In San Diego, the Jewish Family Service now serves as the legal arm for a rapid-response network of 40 organizations that have come together to help migrants. The area includes the Otay Mesa Detention Facility, a large center that houses adults, and several facilities that have traditionally housed minors who arrived in the country alone, said Kate Clark, the agency’s supervising immigration attorney. She has been told that 10 percent of the children at those facilities are now minors who have been separated from their parents.
‘Moral State Of Emergency’
On a national level, the Jewish Council for Public Affairs, the public affairs arm of organized American Jewry, issued a statement last month condemning the separation of children and families at the border.
The JCPA’s statement reflects the Jewish consensus over the family-separation policy. That consensus even includes Stephen Steinlight, a former national affairs director at the American Jewish Committee and now a senior policy analyst at the Center for Immigration Studies, which has been labeled a hate group by the Southern Poverty Law Center.
“I’m clearly against crossing the border illegally, but these kids have no agency in arriving illegally,” Steinlight said, adding that he is speaking for himself and not CIS. He added that he doesn’t want to see children and families separated, a practice with which he’s uncomfortable, and considers it a losing issue for “immigration hawks” like himself.
The Jewish Week also contacted the Republican Jewish Coalition, which has issued no statement on the matter and declined to comment.
Several rabbis active in T’ruah: The Rabbinic Call for Human Rights participated in a protest last Sunday at ICE’s detention center in Elizabeth, N.J.
Bend the Arc, another Jewish organization devoted to social justice, joined T’ruah, HIAS, the Reform Judaism’s Religious Action Center and several other groups in publishing a statement this weekend declaring a “moral state of emergency,” said Rabbi Jason Kimelman-Block, its Washington director. The group is asking Jewish organizations and individuals across the country to sign the declaration and make a public commitment to mobilize to end the crisis.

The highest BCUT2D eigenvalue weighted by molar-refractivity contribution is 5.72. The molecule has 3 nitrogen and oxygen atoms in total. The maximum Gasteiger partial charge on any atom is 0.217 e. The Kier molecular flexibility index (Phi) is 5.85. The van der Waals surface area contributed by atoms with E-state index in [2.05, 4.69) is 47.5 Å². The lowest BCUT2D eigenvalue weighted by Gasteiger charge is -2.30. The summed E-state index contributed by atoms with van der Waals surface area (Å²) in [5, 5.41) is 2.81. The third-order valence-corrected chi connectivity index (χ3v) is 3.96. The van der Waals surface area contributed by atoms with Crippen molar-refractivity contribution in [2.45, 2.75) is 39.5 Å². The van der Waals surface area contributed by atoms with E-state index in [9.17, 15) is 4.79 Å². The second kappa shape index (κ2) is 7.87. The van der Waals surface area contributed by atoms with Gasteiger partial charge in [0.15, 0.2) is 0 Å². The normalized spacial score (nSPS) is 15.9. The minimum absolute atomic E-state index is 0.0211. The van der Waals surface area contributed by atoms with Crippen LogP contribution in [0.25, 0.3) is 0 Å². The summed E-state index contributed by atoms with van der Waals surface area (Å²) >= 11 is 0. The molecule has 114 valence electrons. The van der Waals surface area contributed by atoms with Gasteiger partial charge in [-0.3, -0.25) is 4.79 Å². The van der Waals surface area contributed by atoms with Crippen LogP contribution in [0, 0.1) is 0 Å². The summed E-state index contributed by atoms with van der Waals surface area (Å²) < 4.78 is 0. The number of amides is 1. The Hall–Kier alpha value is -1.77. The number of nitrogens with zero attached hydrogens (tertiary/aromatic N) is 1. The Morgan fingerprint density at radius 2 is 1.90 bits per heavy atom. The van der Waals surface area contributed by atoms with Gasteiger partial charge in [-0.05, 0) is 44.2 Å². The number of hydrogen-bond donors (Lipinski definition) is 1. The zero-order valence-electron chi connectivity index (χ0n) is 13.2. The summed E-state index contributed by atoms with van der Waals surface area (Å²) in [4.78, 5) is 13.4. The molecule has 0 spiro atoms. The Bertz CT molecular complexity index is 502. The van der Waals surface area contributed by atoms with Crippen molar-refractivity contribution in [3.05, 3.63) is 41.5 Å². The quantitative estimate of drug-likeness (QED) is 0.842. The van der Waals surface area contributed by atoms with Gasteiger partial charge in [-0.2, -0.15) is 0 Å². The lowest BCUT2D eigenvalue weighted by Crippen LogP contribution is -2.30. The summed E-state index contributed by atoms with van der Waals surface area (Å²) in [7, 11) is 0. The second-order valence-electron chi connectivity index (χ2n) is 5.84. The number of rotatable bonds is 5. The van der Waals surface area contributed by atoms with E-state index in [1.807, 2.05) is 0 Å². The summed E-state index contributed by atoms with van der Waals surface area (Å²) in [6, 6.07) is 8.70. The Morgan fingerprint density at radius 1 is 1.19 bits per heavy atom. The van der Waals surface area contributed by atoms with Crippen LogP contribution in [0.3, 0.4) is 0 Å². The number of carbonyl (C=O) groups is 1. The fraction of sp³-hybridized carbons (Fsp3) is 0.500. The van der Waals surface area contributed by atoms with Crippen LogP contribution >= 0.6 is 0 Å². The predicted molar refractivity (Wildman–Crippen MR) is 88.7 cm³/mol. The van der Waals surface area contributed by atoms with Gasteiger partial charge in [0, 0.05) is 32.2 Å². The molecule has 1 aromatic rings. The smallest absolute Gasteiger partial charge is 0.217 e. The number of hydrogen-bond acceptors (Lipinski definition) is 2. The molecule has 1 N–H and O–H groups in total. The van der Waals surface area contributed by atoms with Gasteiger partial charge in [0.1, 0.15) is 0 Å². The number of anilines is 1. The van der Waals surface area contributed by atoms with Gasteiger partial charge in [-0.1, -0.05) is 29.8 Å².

The phrase used in the declaration, a “moral state of emergency,” appeared in a letter about civil rights sent to President John F. Kennedy in the early 1960s by Rabbi Abraham Joshua Heschel, the renowned Jewish scholar and religious leader, Rabbi Kimelman-Block said. He called it “an opportunity and a moment of responsibility for the Jewish community to shine a spotlight on what’s happening, so no one can say we didn’t do anything.”
The Anti-Defamation League, meanwhile, circulated an open letter last week to Attorney General Jeff Sessions and Kirstjen Nielsen, secretary of homeland security, expressing “strong opposition” to the zero-tolerance policy. “Separating families is a cruel punishment for children and families simply seeking a better life,” the letter said. It also referred to Jewish history, noting that Jews “understand the plight of being an immigrant fleeing violence and oppression,” and to Jewish religious thought, saying that Judaism “demands of us concern for the stranger in our midst.”
By last Friday, the letter’s 27 signatories included the Orthodox Union, which added its name after the organization faced a barrage of criticism for a June 13 meeting between Sessions and OU leaders. Much of the criticism came from OU members, some of whom signed a petition circulated by T’ruah before the meeting calling for the organization’s leaders to raise the immigration issue with Sessions. The Washington-based OU Advocacy Center said its leaders did, indeed, raise the subject, but during a private meeting.
One OU rabbi who posted a blistering criticism of the organization on Facebook immediately after last week’s meeting told The Jewish Week that the organization “should be credited with having done the right thing.” But Rabbi Barry Dolinger of Congregation Beth Sholom in Providence, R.I., said the OU’s leaders “should have felt comfortable making a statement about the cruelty of this policy before their meeting with Sessions. … Many people expect that if the OU engages in political activism, they should do so on behalf of the Orthodox community and on behalf of vulnerable Americans.”